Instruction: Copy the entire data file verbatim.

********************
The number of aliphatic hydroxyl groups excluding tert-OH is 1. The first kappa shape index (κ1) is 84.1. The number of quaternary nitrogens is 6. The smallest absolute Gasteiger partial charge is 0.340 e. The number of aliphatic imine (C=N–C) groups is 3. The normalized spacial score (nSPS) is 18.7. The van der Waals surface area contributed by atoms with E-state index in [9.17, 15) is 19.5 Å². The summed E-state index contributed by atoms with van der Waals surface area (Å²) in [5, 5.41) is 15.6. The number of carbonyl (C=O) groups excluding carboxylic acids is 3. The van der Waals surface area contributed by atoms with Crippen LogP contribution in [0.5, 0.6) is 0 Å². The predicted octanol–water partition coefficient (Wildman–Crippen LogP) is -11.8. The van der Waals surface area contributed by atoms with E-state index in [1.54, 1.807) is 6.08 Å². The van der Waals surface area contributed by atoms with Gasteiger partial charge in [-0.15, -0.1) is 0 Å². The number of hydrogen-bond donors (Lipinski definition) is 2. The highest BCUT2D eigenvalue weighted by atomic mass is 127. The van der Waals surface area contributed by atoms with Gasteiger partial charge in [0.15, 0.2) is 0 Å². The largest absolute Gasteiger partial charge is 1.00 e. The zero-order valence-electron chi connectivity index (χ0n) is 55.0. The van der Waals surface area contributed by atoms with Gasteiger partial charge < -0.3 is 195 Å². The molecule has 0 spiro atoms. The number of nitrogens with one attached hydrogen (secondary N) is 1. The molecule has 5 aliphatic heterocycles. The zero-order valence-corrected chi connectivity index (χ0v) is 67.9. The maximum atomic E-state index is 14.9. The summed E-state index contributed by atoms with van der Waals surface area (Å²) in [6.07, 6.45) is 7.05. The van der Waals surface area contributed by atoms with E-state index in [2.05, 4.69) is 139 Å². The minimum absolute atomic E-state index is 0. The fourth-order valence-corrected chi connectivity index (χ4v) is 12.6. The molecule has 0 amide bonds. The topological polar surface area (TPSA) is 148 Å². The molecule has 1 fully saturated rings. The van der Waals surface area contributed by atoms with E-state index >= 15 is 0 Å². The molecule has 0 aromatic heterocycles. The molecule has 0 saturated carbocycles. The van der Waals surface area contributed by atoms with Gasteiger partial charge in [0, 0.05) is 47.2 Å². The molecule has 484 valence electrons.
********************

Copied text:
The number of aliphatic hydroxyl groups excluding tert-OH is 1. The first kappa shape index (κ1) is 84.1. The number of quaternary nitrogens is 6. The smallest absolute Gasteiger partial charge is 0.340 e. The number of aliphatic imine (C=N–C) groups is 3. The normalized spacial score (nSPS) is 18.7. The van der Waals surface area contributed by atoms with E-state index in [9.17, 15) is 19.5 Å². The summed E-state index contributed by atoms with van der Waals surface area (Å²) in [5, 5.41) is 15.6. The number of carbonyl (C=O) groups excluding carboxylic acids is 3. The van der Waals surface area contributed by atoms with Crippen LogP contribution in [0.5, 0.6) is 0 Å². The predicted octanol–water partition coefficient (Wildman–Crippen LogP) is -11.8. The van der Waals surface area contributed by atoms with E-state index in [1.54, 1.807) is 6.08 Å². The van der Waals surface area contributed by atoms with Gasteiger partial charge in [-0.15, -0.1) is 0 Å². The number of hydrogen-bond donors (Lipinski definition) is 2. The highest BCUT2D eigenvalue weighted by atomic mass is 127. The van der Waals surface area contributed by atoms with Gasteiger partial charge in [0.15, 0.2) is 0 Å². The largest absolute Gasteiger partial charge is 1.00 e. The zero-order valence-electron chi connectivity index (χ0n) is 55.0. The van der Waals surface area contributed by atoms with Gasteiger partial charge < -0.3 is 195 Å². The molecule has 0 spiro atoms. The number of nitrogens with one attached hydrogen (secondary N) is 1. The molecule has 5 aliphatic heterocycles. The zero-order valence-corrected chi connectivity index (χ0v) is 67.9. The maximum atomic E-state index is 14.9. The summed E-state index contributed by atoms with van der Waals surface area (Å²) in [6.07, 6.45) is 7.05. The van der Waals surface area contributed by atoms with E-state index in [2.05, 4.69) is 139 Å². The minimum absolute atomic E-state index is 0. The fourth-order valence-corrected chi connectivity index (χ4v) is 12.6. The molecule has 0 amide bonds. The topological polar surface area (TPSA) is 148 Å². The molecule has 1 fully saturated rings. The van der Waals surface area contributed by atoms with E-state index >= 15 is 0 Å². The molecule has 0 aromatic heterocycles. The molecule has 0 saturated carbocycles. The van der Waals surface area contributed by atoms with Gasteiger partial charge in [0, 0.05) is 47.2 Å². The molecule has 484 valence electrons.